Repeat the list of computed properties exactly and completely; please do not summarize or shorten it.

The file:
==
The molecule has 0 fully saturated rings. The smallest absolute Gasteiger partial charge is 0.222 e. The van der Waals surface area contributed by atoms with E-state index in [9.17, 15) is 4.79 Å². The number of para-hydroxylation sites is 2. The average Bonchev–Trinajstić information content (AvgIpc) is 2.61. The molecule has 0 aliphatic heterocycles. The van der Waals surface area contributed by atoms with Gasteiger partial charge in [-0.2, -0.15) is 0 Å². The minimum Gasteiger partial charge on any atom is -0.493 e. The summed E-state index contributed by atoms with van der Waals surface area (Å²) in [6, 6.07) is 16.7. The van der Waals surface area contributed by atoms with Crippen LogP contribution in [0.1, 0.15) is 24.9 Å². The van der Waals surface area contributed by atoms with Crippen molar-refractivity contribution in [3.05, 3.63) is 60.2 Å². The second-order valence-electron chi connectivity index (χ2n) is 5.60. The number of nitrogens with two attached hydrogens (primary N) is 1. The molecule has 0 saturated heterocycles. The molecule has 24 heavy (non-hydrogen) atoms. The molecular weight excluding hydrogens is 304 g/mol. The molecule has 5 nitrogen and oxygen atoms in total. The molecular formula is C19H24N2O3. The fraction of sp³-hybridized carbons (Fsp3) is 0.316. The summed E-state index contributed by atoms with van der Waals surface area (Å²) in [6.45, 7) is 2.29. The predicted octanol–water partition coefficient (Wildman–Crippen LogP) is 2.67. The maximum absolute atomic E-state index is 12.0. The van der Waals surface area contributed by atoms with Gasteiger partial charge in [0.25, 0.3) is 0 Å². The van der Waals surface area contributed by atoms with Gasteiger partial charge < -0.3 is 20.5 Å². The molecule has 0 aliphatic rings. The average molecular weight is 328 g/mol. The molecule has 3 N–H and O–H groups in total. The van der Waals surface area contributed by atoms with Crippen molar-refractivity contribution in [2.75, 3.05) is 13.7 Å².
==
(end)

The molecule has 0 fully saturated rings. The smallest absolute Gasteiger partial charge is 0.222 e. The van der Waals surface area contributed by atoms with E-state index in [9.17, 15) is 4.79 Å². The number of para-hydroxylation sites is 2. The average Bonchev–Trinajstić information content (AvgIpc) is 2.61. The molecule has 0 aliphatic heterocycles. The van der Waals surface area contributed by atoms with Gasteiger partial charge in [-0.2, -0.15) is 0 Å². The minimum Gasteiger partial charge on any atom is -0.493 e. The summed E-state index contributed by atoms with van der Waals surface area (Å²) in [6, 6.07) is 16.7. The van der Waals surface area contributed by atoms with Crippen LogP contribution in [0.1, 0.15) is 24.9 Å². The van der Waals surface area contributed by atoms with Crippen molar-refractivity contribution in [3.05, 3.63) is 60.2 Å². The second-order valence-electron chi connectivity index (χ2n) is 5.60. The number of nitrogens with two attached hydrogens (primary N) is 1. The molecule has 0 saturated heterocycles. The molecule has 24 heavy (non-hydrogen) atoms. The molecular weight excluding hydrogens is 304 g/mol. The molecule has 5 nitrogen and oxygen atoms in total. The molecular formula is C19H24N2O3. The fraction of sp³-hybridized carbons (Fsp3) is 0.316. The summed E-state index contributed by atoms with van der Waals surface area (Å²) in [6.45, 7) is 2.29. The predicted octanol–water partition coefficient (Wildman–Crippen LogP) is 2.67. The maximum absolute atomic E-state index is 12.0. The van der Waals surface area contributed by atoms with Gasteiger partial charge in [0.25, 0.3) is 0 Å². The van der Waals surface area contributed by atoms with Gasteiger partial charge < -0.3 is 20.5 Å². The molecule has 0 aliphatic rings. The average molecular weight is 328 g/mol. The molecule has 3 N–H and O–H groups in total. The van der Waals surface area contributed by atoms with Crippen molar-refractivity contribution in [2.75, 3.05) is 13.7 Å².